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Common Core Changes on the Way?

By Jason Weinstein.
More changes could be on the way to how New York is implementing the controversial Common Core curriculum. Governor Cuomo says he will announce changes recommended by a new Commission at the State of the State Address in January.

"Honestly I'm not looking forward to any changes at this point. We're just starting to get an understanding and a comfort with the direction the Common Core is heading," said Maine-Endwell School District Superintendent Jason Van Fossen.

The problem, says Van Fossen and others, isn't the curriculum

"Ask teachers who have implemented Common Core with fidelity and you're going to see students who have definitely made significant gains in learning," said Van Fossen.

"What I see in classrooms is students performing at incredibly high levels. They're able to do things that we've never asked them to do before and they're doing it incredibly well," said Windsor Central School District Superintendent Dr. Jason A. Andrews.

They say the problem lies in how Common Core test results are linked to teacher and school evaluations, and state aid.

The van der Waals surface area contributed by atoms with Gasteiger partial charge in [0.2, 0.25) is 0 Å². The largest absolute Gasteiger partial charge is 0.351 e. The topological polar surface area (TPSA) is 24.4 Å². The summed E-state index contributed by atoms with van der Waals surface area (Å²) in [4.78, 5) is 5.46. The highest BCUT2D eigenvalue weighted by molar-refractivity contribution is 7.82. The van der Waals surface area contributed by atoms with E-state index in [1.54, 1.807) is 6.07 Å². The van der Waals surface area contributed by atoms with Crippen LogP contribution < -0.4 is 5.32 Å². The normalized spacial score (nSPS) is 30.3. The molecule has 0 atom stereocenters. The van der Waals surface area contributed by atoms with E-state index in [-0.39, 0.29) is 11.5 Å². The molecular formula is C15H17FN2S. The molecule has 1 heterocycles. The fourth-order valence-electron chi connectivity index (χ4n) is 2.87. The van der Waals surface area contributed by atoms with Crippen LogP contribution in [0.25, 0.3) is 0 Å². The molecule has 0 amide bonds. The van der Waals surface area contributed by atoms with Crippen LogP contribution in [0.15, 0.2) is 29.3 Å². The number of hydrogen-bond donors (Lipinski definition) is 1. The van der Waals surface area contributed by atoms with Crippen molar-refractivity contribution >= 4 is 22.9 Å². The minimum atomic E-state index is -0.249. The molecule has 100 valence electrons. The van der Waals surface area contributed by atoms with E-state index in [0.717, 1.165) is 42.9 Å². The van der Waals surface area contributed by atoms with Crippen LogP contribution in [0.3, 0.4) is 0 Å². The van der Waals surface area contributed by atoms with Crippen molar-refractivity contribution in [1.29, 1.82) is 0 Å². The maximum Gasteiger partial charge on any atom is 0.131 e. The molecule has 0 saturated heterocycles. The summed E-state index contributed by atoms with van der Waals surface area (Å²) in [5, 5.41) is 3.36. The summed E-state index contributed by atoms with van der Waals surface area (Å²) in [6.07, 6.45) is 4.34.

"If you stop putting people's livelihoods in front of a new curriculum and new assessment system I believe it would take a lot of the politicalness out of it," said Van Fossen.

"When that happens I think a lot of the pressure that teachers, parents, and students are feeling as a result of the high-stakes nature of those assessments would change," said Andrews.

Van Fossen says with 200,000 opt-outs from the latest round of state Common Core tests, there is pressure on Albany to do something. But the prospect of changes in the future is causing uncertainty today.

"School is not going to wait for the Governor or his commission to make a decision. So that's already causing some practical concerns in the classroom. I would encourage schools to continue to march forward," said Broome-Tioga BOCES District Superintendent Allen Buyck.

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